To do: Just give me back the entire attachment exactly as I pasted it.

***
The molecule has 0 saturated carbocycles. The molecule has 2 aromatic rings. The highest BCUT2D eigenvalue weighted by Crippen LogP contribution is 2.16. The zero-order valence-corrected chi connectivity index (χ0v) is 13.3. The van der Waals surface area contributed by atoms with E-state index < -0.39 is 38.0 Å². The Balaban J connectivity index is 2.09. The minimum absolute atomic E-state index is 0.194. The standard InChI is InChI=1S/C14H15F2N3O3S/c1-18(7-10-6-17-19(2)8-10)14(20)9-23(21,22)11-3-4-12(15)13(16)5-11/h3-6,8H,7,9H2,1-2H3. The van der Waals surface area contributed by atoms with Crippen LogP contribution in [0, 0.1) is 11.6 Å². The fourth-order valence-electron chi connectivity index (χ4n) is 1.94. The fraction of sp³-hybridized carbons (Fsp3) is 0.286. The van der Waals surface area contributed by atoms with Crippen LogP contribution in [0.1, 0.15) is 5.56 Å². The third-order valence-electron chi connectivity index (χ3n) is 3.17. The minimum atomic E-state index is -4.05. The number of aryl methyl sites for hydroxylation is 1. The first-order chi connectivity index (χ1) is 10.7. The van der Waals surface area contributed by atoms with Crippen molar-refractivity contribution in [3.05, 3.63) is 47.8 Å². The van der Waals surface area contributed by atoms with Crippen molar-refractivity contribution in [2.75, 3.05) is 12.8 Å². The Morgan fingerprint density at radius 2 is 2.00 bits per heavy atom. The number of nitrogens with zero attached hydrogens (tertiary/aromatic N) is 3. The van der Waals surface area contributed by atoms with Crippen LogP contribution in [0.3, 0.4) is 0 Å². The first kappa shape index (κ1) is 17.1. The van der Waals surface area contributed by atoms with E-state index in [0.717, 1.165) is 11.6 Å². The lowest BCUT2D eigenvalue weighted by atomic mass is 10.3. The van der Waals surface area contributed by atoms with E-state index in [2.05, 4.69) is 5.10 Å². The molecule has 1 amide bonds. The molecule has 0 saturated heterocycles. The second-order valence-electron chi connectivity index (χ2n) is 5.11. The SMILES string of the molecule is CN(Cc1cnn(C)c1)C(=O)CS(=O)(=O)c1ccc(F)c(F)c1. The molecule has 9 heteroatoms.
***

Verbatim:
The molecule has 0 saturated carbocycles. The molecule has 2 aromatic rings. The highest BCUT2D eigenvalue weighted by Crippen LogP contribution is 2.16. The zero-order valence-corrected chi connectivity index (χ0v) is 13.3. The van der Waals surface area contributed by atoms with E-state index < -0.39 is 38.0 Å². The Balaban J connectivity index is 2.09. The minimum absolute atomic E-state index is 0.194. The standard InChI is InChI=1S/C14H15F2N3O3S/c1-18(7-10-6-17-19(2)8-10)14(20)9-23(21,22)11-3-4-12(15)13(16)5-11/h3-6,8H,7,9H2,1-2H3. The van der Waals surface area contributed by atoms with Crippen LogP contribution in [0, 0.1) is 11.6 Å². The fourth-order valence-electron chi connectivity index (χ4n) is 1.94. The fraction of sp³-hybridized carbons (Fsp3) is 0.286. The van der Waals surface area contributed by atoms with Crippen LogP contribution in [0.1, 0.15) is 5.56 Å². The third-order valence-electron chi connectivity index (χ3n) is 3.17. The minimum atomic E-state index is -4.05. The number of aryl methyl sites for hydroxylation is 1. The first-order chi connectivity index (χ1) is 10.7. The van der Waals surface area contributed by atoms with Crippen molar-refractivity contribution in [3.05, 3.63) is 47.8 Å². The van der Waals surface area contributed by atoms with Crippen molar-refractivity contribution in [2.75, 3.05) is 12.8 Å². The Morgan fingerprint density at radius 2 is 2.00 bits per heavy atom. The number of nitrogens with zero attached hydrogens (tertiary/aromatic N) is 3. The van der Waals surface area contributed by atoms with Crippen LogP contribution in [0.3, 0.4) is 0 Å². The first kappa shape index (κ1) is 17.1. The van der Waals surface area contributed by atoms with E-state index in [0.717, 1.165) is 11.6 Å². The lowest BCUT2D eigenvalue weighted by atomic mass is 10.3. The van der Waals surface area contributed by atoms with E-state index in [2.05, 4.69) is 5.10 Å². The molecule has 1 amide bonds. The molecule has 0 saturated heterocycles. The second-order valence-electron chi connectivity index (χ2n) is 5.11. The SMILES string of the molecule is CN(Cc1cnn(C)c1)C(=O)CS(=O)(=O)c1ccc(F)c(F)c1. The molecule has 9 heteroatoms.